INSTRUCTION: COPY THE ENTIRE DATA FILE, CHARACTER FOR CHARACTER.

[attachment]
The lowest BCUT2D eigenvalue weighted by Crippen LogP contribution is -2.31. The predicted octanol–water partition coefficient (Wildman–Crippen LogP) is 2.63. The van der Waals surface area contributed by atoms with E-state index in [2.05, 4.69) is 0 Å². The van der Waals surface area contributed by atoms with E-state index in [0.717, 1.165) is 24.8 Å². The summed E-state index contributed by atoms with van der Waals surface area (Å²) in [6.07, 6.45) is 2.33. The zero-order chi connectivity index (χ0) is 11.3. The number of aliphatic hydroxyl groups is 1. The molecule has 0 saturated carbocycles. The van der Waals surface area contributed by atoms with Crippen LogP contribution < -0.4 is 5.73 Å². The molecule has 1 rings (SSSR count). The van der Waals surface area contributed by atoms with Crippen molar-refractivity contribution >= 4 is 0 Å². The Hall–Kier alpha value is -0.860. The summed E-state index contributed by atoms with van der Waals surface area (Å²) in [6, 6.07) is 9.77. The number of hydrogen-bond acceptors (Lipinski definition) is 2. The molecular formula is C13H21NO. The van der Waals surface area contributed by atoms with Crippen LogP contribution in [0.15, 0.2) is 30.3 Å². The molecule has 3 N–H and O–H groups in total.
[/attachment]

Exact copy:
The lowest BCUT2D eigenvalue weighted by Crippen LogP contribution is -2.31. The predicted octanol–water partition coefficient (Wildman–Crippen LogP) is 2.63. The van der Waals surface area contributed by atoms with E-state index in [2.05, 4.69) is 0 Å². The van der Waals surface area contributed by atoms with E-state index in [0.717, 1.165) is 24.8 Å². The summed E-state index contributed by atoms with van der Waals surface area (Å²) in [6.07, 6.45) is 2.33. The zero-order chi connectivity index (χ0) is 11.3. The number of aliphatic hydroxyl groups is 1. The molecule has 0 saturated carbocycles. The van der Waals surface area contributed by atoms with Crippen LogP contribution < -0.4 is 5.73 Å². The molecule has 1 rings (SSSR count). The van der Waals surface area contributed by atoms with Crippen molar-refractivity contribution >= 4 is 0 Å². The Hall–Kier alpha value is -0.860. The summed E-state index contributed by atoms with van der Waals surface area (Å²) in [6, 6.07) is 9.77. The number of hydrogen-bond acceptors (Lipinski definition) is 2. The molecular formula is C13H21NO. The van der Waals surface area contributed by atoms with Crippen LogP contribution in [0.15, 0.2) is 30.3 Å². The molecule has 3 N–H and O–H groups in total.